All this variability means that it can be tough to find a background color that works. Let's not talk text colors, because node and karma change them anyway. In karma, you have the choice of "use colors" or "don't use colors," but there is no "use better colors." Anyway, my experience is that a white background gives the best legibility across the most frequently-used colors. It's a shame, because it seems that "real developers" use darker color schemes, but there you have it.

One problem with setting the background color is that any time you run npm install, node will helpfully change your background color to black. I haven't found any way to get it to stop doing this, but if you set your defaults, you can just close the window and reopen it using the right-click menu described above. To set the defaults, just click the icon in the upper left of the command prompt and select "Defaults."

Future plans

For those wondering why I launch karma over and over rather than just leaving it running, I'm planning an entire post on karma setup in the future.

Deja vu all over again

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When I started this blog in 2007, I had been developing in a technology called Authorware that Adobe was in the process of killing off. So I decided to concentrate on teaching myself Flex, sharing what I was learning with others who were also making that transition.

I still work in Actionscript a lot, primarily in Flash, but unfortunately I've had to come to the decision that it's not the best use of my time to blog about some of the neat things I'm still doing.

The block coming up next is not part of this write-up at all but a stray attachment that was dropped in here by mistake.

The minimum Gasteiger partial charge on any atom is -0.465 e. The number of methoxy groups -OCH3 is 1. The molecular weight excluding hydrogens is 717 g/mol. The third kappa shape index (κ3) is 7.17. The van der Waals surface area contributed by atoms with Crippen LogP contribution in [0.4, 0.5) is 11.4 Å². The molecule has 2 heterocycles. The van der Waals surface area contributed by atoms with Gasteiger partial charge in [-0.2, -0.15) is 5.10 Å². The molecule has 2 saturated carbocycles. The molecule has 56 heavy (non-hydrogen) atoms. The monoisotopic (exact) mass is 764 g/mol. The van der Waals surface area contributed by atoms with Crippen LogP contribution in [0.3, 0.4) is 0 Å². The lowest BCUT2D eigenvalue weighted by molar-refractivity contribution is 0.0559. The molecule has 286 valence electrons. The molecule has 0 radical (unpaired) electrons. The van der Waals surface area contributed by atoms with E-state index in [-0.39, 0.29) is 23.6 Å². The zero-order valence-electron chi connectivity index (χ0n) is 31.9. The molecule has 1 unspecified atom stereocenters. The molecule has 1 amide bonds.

It's not fair to say I'm learning JavaScript, since I've been doing JavaScript in some form for over ten years, but I am learning about the JavaScript ecosystem as I find it in 2014, particularly surrounding AngularJS. I'm shifting focus to once again ramp up in tools that are relevant instead of ones that are becoming less relevant. In the process, hopefully I can help others who are making a similar transition or just who want to learn about the parts of the process that I delve into. I like to think that I'm willing to write about things that others may not feel are glamorous enough to devote time to but that can be incredibly helpful if you're looking for just that information.

I have decided to keep the title of the blog the same. In part this is because I have some loyal readers who have been with me the whole way. In part this is because I think that the AngularJS world will realize in time that the particular experience that former Actionscript developers, especially Flex developers, bring to the table means that we're very well-suited to do things the "Angular way." I hope you enjoy the new direction.

ActionScript, E4X, and White Space

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I've been reading XML into ActionScript 3 for many years, and I still haven't solved all the issues with it. Given that my searches for solutions to these issues turn up so little, I decided to share the solutions I have found, especially when it comes to white space.